Some such rooms, like Zambrano’s, are filled with entire families. Others are shared by strangers. Either way, social distancing is impossible, which heightens the risk of contracting coronavirus. 

Despite these conditions, Duque said in December that the country would exclude undocumented Venezuelan migrants from the coming wave of COVID-19 vaccinations. When asked on national radio whether they would receive a vaccine, he responded: “Of course not. We would have calls to stampede the border.”

The announcement added one more spark to the friction between Colombians and Venezuelan migrants that has been building since the start of the pandemic. Colombia's Health Minister Fernando Ruiz, in an apparent attempt at damage control, said all foreigners who reside in Colombia have equal access to Colombia's health system, but Maduro seized on Duque’s comments nonetheless, calling them xenophobic and accusing him of hating Venezuela. 

‘Devil in the details’

Duque was also harshly criticised by the international community, and less than two months after his remarks, the Colombian government announced the U-turn, offering a path to formalise immigration status for hundreds of thousands of Venezuelans through a new permit granting 10 years of temporary protection for those who can prove they entered the country before 31 January.

In theory, they’d be guaranteed the right to be vaccinated eventually. 

The move won international praise, including from Pope Francis, but many doubt it will be implemented this year, particularly any healthcare or COVID-19 provisions that might result from it.

“The question you need to ask is how quickly does it bring them health benefits,” said Steve Hide, Colombia country coordinator for Médecins Sans Frontières (MSF), which helped to prepare hospitals in rural Colombia, including along the Venezuelan border, to handle the novel coronavirus.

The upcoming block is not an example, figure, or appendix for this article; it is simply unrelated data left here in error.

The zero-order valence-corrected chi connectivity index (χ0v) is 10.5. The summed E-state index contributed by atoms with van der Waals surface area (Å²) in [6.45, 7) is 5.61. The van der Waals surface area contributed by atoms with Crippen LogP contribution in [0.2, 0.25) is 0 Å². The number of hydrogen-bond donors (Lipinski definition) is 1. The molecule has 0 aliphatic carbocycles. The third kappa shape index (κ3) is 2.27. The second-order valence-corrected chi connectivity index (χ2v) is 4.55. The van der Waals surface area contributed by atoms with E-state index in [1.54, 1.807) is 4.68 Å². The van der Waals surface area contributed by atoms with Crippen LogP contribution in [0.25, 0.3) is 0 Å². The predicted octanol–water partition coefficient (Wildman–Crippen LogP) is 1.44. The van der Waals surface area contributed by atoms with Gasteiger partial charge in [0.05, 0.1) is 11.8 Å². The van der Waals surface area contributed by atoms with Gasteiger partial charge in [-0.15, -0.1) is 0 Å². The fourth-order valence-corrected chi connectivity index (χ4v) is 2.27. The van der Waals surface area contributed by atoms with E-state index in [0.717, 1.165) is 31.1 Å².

One stumbling block will be whether migrants will be able to prove their identity and document the date they entered the country, both essential to securing legal status, which can take many months.

“The devil is in the details,” said Hide, who called the process “a window of opportunity for migrants to be protected, legalised, and vaccinated”.

Undocumented Venezuelans who formalise their immigration status will in theory be eligible for vaccination through programmes paid for by international donors, according to the team that handles border and migration issues for the Colombian government. For Venezuelans already in Colombia who entered informally and without evidence of their date of entry, leaving the country and re-entering to obtain such proof will be difficult, if not impossible because the border is now closed due to the pandemic.

“The issue of the vaccines will worsen xenophobia in Colombia...Colombians will fear non-vaccinated Venezuelans.”

It’s unclear whether the Colombian government would accept international aid and conduct vaccination programmes for newly formalised Venezuelans itself or if international aid groups might need to mobilise such efforts on their own.

An international aid source told TNH they expected the Colombian government to publish a resolution in March or April – to elaborate on the registration process, on the time frame, and on how migrants and refugees could provide evidence for their entry date. The source, who spoke on condition of anonymity, acknowledged that many uncertainties about undocumented Venezuelans remain, but said most humanitarian organisations will "surely be assisting" regarding the practicalities of vaccinations and permits.

Aid money is required to ensure that shots otherwise destined for Colombian nationals aren’t affected. Venezuelans that cannot formalise their immigration status won’t be vaccinated with state money. 

That’s likely to mean Zambrano, who said she has no way of proving her identity or that she’s been in the country for four years, will be excluded, even if she overcomes her fear of Colombia’s healthcare system.

“I don’t have a passport, I don’t have papers, nor do I have a stay permit,” she said. 

Vaccine rollout

Ana Karina Garcia, a Venezuelan from Caracas and president of Juntos se Puede, said excluding undocumented Venezuelans would widen social divisions in the country, where competition over jobs in a nation where unemployment stands at 17.3 percent already pits much of the local population against immigrants. 

“The issue of the vaccines will worsen xenophobia in Colombia,” she said. “Colombians will fear non-vaccinated Venezuelans.”